This confusion between specific and general often shows up when people are searching for the ‘will of God’, because people expect God to give them specific instructions, such as telling them what university to attend, what career to pursue, or what person to marry. But the ‘will of God’ impacts personal behavior at a more general level. Following the will of God means behaving in a manner that is guided by a general understanding of how things work. Instead of telling a person which university to attend, it guide the way that one deals with education. Instead of telling a person what job to do, it guides the type of jobs that a person will take as well as the manner in which one performs a job. Similarly, the will of God impacts the way that one interacts with one’s spouse, and not the specific person that one marries.

Computers have created a physical world of devices that are guided by righteousness rather than by specific instructions. Machines used to carry out specific functions, such as mowing a lawn, or tuning into a radio station. Computers, in contrast, are general-purpose devices. For instance, a software radio can be reprogrammed to act like many different radios. In the past, one could build a radio that would only be capable of turning into specific radio stations. But a computer by its very nature is a general purpose device that cannot be limited to any specific function.

For those who are not familiar with how computers function, one could compare programming a computer to talking in a language. Using this analogy, a computer that understands ‘French’ will not understand ‘English’. Rules of grammar do not limit what a person may say but rather determine the way that a person must say something. Similarly, as long as one follows the proper ‘rules of grammar’ when writing computer code, then one can instruct a computer to carry out a wide range of functions. Righteousness also functions at the level of ‘grammar’. A concept of God that is based in Teacher thought will guide the way that a person thinks and behaves, while giving a person substantial freedom in choosing which specific actions to do.

Cory Doctorow explains what this means in a perceptive article: “Today we have marketing departments that say things such as ‘we don’t need computers, we need appliances. Make me a computer that doesn’t run every program, just a program that does this specialized task, like streaming audio, or routing packets, or playing Xbox games, and make sure it doesn’t run programs that I haven’t authorized that might undermine our profits… We don’t know how to build a general-purpose computer that is capable of running any program except for some program that we don’t like, is prohibited by law, or which loses us money.”

This leads to a major conflict between the specific thinking of people and the general capabilities of computers. Legislators pass laws ordering that computers only be used to do certain things and not do other things, but a computer follows righteousness. Like the will of God, a computer guides actions in a general manner and cannot be limited to specific instructions.

God deals with metadata. Many people would respond by suggesting that they have experienced a ‘leading of God’ in which they have felt guided to carry out specific actions. However, I suggest that one needs to distinguish between data and metadata. This distinction became widely known when Edward Snowden described the extent to which governments spy on their people. A Wired article explained that “The first news story to break based on the Snowden documents described how the NSA collects the cell phone call records of every American. One government defense, and a sound bite repeated ever since, is that the data they collected is ‘only metadata.’ The intended point was that the NSA wasn’t collecting the words we said during our phone conversations, only the phone numbers of the two parties, and the date, time, and duration of the call. This seemed to mollify many people, but it shouldn’t have.” Using an analogy, the NSA does not open your letters and read the contents. Instead, it merely observes the names and addresses on the envelopes. However, “metadata reveals what and who we’re interested in and what’s important to us, no matter how private. It provides a window into our personalities. It provides a detailed summary of what’s happening to us at any point in time. One experiment from Stanford University examined the phone metadata of about 500 volunteers over several months. The personal nature of what the researchers could deduce from the metadata surprised even them.”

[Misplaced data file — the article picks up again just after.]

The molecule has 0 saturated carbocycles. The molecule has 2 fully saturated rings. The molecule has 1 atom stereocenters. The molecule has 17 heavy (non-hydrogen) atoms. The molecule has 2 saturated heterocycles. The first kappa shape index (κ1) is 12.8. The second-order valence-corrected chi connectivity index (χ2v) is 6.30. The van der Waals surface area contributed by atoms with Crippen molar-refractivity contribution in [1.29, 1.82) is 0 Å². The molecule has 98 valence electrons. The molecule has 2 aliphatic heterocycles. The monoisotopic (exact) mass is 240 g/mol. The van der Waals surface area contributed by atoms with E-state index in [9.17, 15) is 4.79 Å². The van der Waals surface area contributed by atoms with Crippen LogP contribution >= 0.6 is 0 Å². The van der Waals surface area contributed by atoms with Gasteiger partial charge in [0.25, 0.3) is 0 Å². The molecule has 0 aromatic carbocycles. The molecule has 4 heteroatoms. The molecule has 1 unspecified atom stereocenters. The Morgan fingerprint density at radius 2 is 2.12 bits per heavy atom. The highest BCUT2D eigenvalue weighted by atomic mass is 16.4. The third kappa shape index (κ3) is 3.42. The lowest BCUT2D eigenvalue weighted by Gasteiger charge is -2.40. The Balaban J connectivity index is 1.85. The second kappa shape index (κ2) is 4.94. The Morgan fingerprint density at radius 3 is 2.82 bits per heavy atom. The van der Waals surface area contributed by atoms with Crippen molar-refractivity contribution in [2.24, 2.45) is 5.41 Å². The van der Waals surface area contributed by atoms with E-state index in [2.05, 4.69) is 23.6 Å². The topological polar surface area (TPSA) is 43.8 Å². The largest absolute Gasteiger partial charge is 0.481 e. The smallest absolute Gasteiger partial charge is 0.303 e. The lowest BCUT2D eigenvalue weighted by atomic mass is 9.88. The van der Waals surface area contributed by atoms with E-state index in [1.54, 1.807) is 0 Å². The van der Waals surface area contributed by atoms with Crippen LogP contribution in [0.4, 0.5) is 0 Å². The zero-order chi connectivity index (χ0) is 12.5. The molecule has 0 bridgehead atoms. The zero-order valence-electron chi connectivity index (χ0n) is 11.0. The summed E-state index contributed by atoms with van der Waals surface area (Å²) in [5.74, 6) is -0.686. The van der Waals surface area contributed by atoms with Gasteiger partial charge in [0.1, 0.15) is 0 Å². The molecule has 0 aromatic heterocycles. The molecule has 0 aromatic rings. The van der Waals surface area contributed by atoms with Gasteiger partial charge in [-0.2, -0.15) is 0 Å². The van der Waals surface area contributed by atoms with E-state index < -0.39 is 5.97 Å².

Looking at only one envelope does not tell very much. But one can learn a lot by examining many envelopes for common patterns. Similarly, metadata has become meaningful because 1) people now do so many things on the Internet and 2) computers can mine all of this metadata for common patterns.

Turning now to the Bible, the apostle Paul says that “In the same way the Spirit also helps our weakness; for we do not know how to pray as we should, but the Spirit Himself intercedes for us with groanings too deep for words; and He who searches the hearts knows what the mind of the Spirit is, because He intercedes for the saints according to the will of God. And we know that God causes all things to work together for good to those who love God, to those who are called according to His purpose” (Rom. 8:26-28). Romans 5-8 describes a sequence of personal transformation, and the verses that we have quoted occur at the end of this sequence, during the third stage of rebirth. Paul begins by describing a new form of interaction between the Holy Spirit and God that is indicative of this third stage. Paul then says that God works at the metadata level by ‘causing all things to work together’. God is not telling people what to do, but rather creating order by connecting things together. Similarly, mining metadata ignores what people are doing while searching for order in the way that things connect together. Paul says that this connecting is not happening for everyone but rather for ‘those who are called according to His purpose’. Similarly, the metadata mining does not happen for everyone but rather for those who function within the world of interconnected computers.